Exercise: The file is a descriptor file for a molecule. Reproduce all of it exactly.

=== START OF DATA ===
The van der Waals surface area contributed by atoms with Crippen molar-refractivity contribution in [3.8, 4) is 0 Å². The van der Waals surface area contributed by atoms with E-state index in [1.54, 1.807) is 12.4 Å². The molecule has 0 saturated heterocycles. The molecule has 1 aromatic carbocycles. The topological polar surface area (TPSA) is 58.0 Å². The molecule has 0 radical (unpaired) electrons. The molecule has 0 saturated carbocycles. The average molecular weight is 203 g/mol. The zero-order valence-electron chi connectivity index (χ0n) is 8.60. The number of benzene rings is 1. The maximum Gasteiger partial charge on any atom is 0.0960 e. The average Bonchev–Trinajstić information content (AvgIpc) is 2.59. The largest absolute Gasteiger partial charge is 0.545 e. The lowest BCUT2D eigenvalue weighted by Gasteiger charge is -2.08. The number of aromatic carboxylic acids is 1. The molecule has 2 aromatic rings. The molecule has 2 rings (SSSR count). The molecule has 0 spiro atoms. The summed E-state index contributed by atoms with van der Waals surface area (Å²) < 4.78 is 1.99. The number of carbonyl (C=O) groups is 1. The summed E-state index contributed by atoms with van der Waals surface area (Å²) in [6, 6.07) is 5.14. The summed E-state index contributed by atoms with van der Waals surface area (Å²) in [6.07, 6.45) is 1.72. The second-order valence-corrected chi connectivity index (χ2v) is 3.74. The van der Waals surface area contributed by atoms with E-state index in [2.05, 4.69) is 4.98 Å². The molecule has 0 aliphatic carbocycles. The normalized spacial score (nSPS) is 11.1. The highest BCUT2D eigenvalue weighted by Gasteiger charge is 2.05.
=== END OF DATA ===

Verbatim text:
The van der Waals surface area contributed by atoms with Crippen molar-refractivity contribution in [3.8, 4) is 0 Å². The van der Waals surface area contributed by atoms with E-state index in [1.54, 1.807) is 12.4 Å². The molecule has 0 saturated heterocycles. The molecule has 1 aromatic carbocycles. The topological polar surface area (TPSA) is 58.0 Å². The molecule has 0 radical (unpaired) electrons. The molecule has 0 saturated carbocycles. The average molecular weight is 203 g/mol. The zero-order valence-electron chi connectivity index (χ0n) is 8.60. The number of benzene rings is 1. The maximum Gasteiger partial charge on any atom is 0.0960 e. The average Bonchev–Trinajstić information content (AvgIpc) is 2.59. The largest absolute Gasteiger partial charge is 0.545 e. The lowest BCUT2D eigenvalue weighted by Gasteiger charge is -2.08. The number of aromatic carboxylic acids is 1. The molecule has 2 aromatic rings. The molecule has 2 rings (SSSR count). The molecule has 0 spiro atoms. The summed E-state index contributed by atoms with van der Waals surface area (Å²) < 4.78 is 1.99. The number of carbonyl (C=O) groups is 1. The summed E-state index contributed by atoms with van der Waals surface area (Å²) in [6, 6.07) is 5.14. The summed E-state index contributed by atoms with van der Waals surface area (Å²) in [6.07, 6.45) is 1.72. The second-order valence-corrected chi connectivity index (χ2v) is 3.74. The van der Waals surface area contributed by atoms with E-state index in [2.05, 4.69) is 4.98 Å². The molecule has 0 aliphatic carbocycles. The normalized spacial score (nSPS) is 11.1. The highest BCUT2D eigenvalue weighted by Gasteiger charge is 2.05.